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Unformatted text preview: We consider two cases: in case 1, the object is placed 18 cm in front of a
diverging lens. The magnification for this case is given by m1. In case 2, the object is
moved so that the magnification m2 is reduced by a factor of 2 compared to that in case 1.
1 In other words, we have m 2 = m 1. Using Equation 26.7, we can write this as
2 – d i2
d o2 1 d i1 =– 2 d o1 (1) 1386 THE REFRACTION OF LIGHT: LENSES AND OPTICAL INSTRUMENTS This expression can be solved for do2. First, however, we must find a numerical value for
di1, and we must eliminate the variable di2.
SOLUTION
The image distance for case 1 can be found from the thinlens equation [Equation 26.6:
(1 / d o ) + (1 / d i ) = (1 / f ) ]. The problem statement gives the focal length as f = –12 cm .
Since the object is 18 cm in front of the diverging lens, d o1 = 18 cm . Solving for di1, we
find
1
1
1
1
1
=–
=
–
or d i1 = –7.2 cm
d i1 f d o1 –12 cm 18 cm where the minus sign indicates that the image is virtual. Solving Equation (1) for do2, we
have
d d o2 = 2 d i2 o1 (2) d i1 To eliminate di2 from this result, we note that the thinlens equation applied to case 2 gives
d –f
1
1
1
=–
= o2
d i2
f d o2
f d o2 or d i2 = f d o2
d o2 − f Substituting this expression for di2 into Equation (2), we have 2 f d o2 d o1 d o2 = d o2 − f d i1 or d o1 d o2 − f = 2 f d i1 Solving for do2, we find d 18 cm + 1 = 48 cm
do2 = f 2 o1 + 1 = (–12cm) 2 –7.2 cm d i1 ______________________________________________________________________________ 62. REASONING To find the distance through which the object must be moved, we must
obtain the object distances for the two situations described in the problem. To do this, we
combine the thinlens equation and the magnification equation, since data for the
magnification is given. SOLUTION
a. Since the magnification is positive, the image is upright, and the object must be located
within the focal point of the lens, as in Figure 26.28. When the magnification is negative
and has a magnitude greater than one, the object must be located between the focal point Chapter 26 Problems 1387 and the point that is at a distance of twice the focal length from the lens, as in Figure 26.27.
Therefore, the object should be moved away from the lens .
b. According to the thinlens equation, we have
1
1
1
+
=
di do
f di = or do f (1) do – f According to the magnification equation, with di expressed as in Equation (2), we have m=– di
do =– 1 do f f =
do do – f f – do or do = f ( m – 1)
m (2) Applying Equation (2) to the two cases described in the problem, we have ( d o )+ m = f ( m –1) f ( +4.0 –1) 3.0 f
=
=
m
+4.0
4.0 (3) ( do ) – m = f ( m –1) f ( –4.0 –1) 5.0 f
=
=
m
–4.0
4.0 (4) Subtracting Equation (3) from Equation (4), we find that the object must be moved away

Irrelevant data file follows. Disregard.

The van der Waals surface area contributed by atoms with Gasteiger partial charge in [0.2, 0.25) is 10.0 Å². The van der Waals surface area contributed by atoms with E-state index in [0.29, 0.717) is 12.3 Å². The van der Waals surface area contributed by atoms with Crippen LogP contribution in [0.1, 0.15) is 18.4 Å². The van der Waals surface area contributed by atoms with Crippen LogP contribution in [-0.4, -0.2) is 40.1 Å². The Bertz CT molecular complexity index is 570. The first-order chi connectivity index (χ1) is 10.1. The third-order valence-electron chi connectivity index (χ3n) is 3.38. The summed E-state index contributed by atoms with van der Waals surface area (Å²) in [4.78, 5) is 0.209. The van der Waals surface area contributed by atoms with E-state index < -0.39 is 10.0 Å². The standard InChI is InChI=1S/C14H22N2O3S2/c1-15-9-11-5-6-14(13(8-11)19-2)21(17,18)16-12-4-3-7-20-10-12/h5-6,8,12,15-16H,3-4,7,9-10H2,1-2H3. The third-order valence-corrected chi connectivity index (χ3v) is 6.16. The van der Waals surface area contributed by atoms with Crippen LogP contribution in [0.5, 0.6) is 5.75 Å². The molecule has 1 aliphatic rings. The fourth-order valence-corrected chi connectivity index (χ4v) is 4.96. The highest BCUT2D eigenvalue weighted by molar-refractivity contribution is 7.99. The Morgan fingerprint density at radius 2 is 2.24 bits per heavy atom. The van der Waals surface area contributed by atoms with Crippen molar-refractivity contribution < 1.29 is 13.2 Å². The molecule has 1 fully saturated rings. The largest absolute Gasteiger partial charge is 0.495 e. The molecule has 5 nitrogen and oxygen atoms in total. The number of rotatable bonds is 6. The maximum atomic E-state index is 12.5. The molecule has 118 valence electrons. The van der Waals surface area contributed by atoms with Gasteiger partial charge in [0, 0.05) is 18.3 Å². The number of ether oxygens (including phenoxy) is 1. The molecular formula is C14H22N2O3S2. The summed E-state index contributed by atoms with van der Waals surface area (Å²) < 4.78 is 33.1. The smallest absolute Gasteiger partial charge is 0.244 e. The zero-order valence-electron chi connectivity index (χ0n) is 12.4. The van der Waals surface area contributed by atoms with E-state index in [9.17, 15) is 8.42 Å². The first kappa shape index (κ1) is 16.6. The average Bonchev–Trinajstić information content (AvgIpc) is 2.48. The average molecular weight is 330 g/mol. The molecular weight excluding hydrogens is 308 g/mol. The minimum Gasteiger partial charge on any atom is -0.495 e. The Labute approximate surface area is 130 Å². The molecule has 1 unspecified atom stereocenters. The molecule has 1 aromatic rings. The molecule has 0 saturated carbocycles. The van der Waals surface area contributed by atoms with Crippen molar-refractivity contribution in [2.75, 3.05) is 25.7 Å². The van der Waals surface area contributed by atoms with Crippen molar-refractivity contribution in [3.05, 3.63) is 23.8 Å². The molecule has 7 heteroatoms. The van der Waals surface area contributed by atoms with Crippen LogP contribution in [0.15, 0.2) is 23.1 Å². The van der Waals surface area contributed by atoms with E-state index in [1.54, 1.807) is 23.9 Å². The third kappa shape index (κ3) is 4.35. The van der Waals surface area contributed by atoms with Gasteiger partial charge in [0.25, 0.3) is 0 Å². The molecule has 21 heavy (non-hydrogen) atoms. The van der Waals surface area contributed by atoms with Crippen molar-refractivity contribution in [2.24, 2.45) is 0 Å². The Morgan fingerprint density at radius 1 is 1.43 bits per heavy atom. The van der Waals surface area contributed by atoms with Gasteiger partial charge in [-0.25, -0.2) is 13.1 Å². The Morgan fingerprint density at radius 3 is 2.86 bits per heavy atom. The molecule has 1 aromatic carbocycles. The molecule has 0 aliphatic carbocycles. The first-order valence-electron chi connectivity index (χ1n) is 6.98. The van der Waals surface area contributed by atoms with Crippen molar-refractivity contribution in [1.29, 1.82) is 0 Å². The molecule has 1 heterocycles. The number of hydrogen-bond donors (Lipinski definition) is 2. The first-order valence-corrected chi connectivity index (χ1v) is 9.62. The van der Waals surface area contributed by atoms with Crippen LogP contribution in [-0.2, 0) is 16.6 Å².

from the lens by an additional distance of ( do ) – m – ( do )+ m = 5.0 f
4.0 3.0 f 2.0 f 0.30 m
=
=
= 0.15 m
4.0
4.0
2.0
______________________________________________________________________________
– 63. REASONING AND SOLUTION Let d represent the distance between the object and the
screen. Then, do + di = d. Using this expression in the thinlens equation gives 1
1
1
+
=
do d − do f or do2 – ddo + df = 0 With d = 125 cm and f = 25.0 cm, the quadratic formula yields solutions of
do = +35 cm and do = +90.5 cm
______________________________________________________________________________ 1388 THE REFRACTION OF LIGHT: LENSES AND OPTICAL INSTRUMENTS 64. REASONING According to Equation 2.1, the average speed s of a moving object is the
distance D traveled, divided by the elapsed time ∆t:
s= D
∆t (2.1) In order to determine the average speed of the image of the horse over each interval of
∆t = 2.0 seconds, we will need to find the image distance di,0 at the beginning of each
interval and the image distance di,f at the end of each interval. The horse is closer to the lens
than the focal point F of the lens, so the image of the horse is virtual, and the image
distances are negative. Therefore, the distance D traveled by the image of the horse will be
equal to the magnitude of the difference between the final and initial image distances D = di, f − di, 0 (1) 111
+=
do di f
(Equation 26.6), where do is the object distance between the horse and the lens, and f is the
focal length of the lens. The horse canters at a constant speed of v = 7.0 m/s, and is initially
a distance do, 0 = 40.0 m from the lens. During each twosecond interval, the object distance
between the horse and the lens will decrease by (7.0 m/s)(2.0 s) = 14.0 m. The images distances are determined by the thinlens equation SOLUTION a. Solving 111
+=
(Equation 26.6) for 1/di and taking the reciprocal of both sides
do di f yields 1 1 1 do − f
=−
=
di f d o
do f di = or do f (2) do − f Applying Equation (2) to both the final and initial positions of the horse and its image
during this interval, we obtain
di, f = do, f f and do, f − f di, 0 = do, 0 f (3) do, 0 − f Substituting Equations (3) into Equatio...
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This note was uploaded on 04/30/2013 for the course PHYS 1100 and 2 taught by Professor Chastain during the Spring '13 term at LSU.
 Spring '13
 CHASTAIN
 Physics, The Lottery

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